Fast forward, I now receive compliments over the “omg is that Helmut Lang?” (haha. no.) or “Wow your Alexander Wang is amazing!” (who dat?) Andrew-selected outfits I adorn, and I tell the story of the epic closet wipe out and our subsequent shopping trips where he meticulously selected clothes he deemed appropriate. He even sat in the fitting room for a fashion show! Gotta love his dedication.
Let’s just say, the reactions are varied. Some cringe. Some smile out of social anxiety. Others straight up laugh and think it’s amazing that we are “gender reversed.” But most don’t consider this a typical cocktail story – they consider it a bit odd. And maybe even a red flag in our relationship.
“Is he controlling…?”
“Kali you have great taste – you should make your own decisions.” – debatable.
“You should stand up for yourself.”
I disagree with all of those sentiments. I’m sure they are coming from the right place, but this isn’t about me not putting up a fight or standing for one of my values. Because this ISN’T one of my values. Fashion is NOT my hobby. Frankly I wish adults could adopt the plaid school uniforms for all times so I wouldn’t have to think about my clothing choices or feel pressure to step up my game. So the way I see it, I found a great match! (Get it?!)
As you guessed – this isn’t really about clothes.
This is about being open to the fact that women are no longer fitting into the box of what makes the typical “girl.” If we had told that story but reversed our roles – me as the fashion dictator and Andrew as the “project” – it would have been a cookie cutter story straight out of Hollywood where everyone predicts the punchline. People would compliment my amazing persuasion skills and tell Andrew to “keep it up!”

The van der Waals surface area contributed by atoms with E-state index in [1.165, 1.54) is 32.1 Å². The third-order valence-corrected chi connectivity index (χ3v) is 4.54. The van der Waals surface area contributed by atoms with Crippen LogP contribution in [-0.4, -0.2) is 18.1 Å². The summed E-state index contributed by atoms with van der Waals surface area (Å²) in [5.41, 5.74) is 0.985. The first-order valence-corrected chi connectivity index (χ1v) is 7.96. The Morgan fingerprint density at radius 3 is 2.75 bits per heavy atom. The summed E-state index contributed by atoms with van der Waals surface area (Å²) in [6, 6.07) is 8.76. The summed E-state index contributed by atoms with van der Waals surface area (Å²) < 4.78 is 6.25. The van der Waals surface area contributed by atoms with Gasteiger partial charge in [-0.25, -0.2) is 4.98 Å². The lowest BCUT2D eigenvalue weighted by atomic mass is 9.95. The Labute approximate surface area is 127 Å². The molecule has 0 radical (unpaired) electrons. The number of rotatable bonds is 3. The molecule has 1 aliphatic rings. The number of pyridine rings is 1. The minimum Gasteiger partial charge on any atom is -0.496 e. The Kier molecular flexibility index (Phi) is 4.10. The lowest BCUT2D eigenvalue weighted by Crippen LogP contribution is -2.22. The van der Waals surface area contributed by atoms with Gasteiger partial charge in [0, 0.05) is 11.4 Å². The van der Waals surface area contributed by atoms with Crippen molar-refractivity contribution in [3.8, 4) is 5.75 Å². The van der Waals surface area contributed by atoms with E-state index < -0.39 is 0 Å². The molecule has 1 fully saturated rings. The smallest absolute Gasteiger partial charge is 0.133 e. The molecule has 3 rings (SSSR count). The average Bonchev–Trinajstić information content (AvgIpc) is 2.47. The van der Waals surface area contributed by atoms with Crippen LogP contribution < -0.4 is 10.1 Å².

It would be a sign of a healthy relationship – not a controlling one.
Couples aren’t becoming “gender reversed.” Instead individuals are becoming more comfortable exercising their strengths in a relationship – regardless how feminine or masculine those strengths may be. Our talents do not need to correlate with our gender. They don’t have to take away from our gender, either.
Women can be breadwinners. We can be fashion ignorant. We can be terrible cooks. We can prefer numbers over daycare. We can seldom cry. We can also date men who balance us out without worrying about their masculinity.
Men can be stylish. They can be sensitive. They can prefer sitcoms over sports. They can value tidiness. They can enjoy shopping. And they can also date women who balance them out without worrying about their femininity.
I encourage all of the humans to lean into your strengths instead of fighting them off out of fear that they might not make you a dedicated member of your gender. Screw the status quo and the expectations that come with identifying with a gender. We are people first, and we are allowed to embrace any smidgen of talent regardless as to where that falls on the gender spectrum.
My boyfriend picks out my clothes, and that doesn’t make me weak, spineless, lazy, or less feminine. It just means he’s better at fashion that I am.
And thank goodness for that.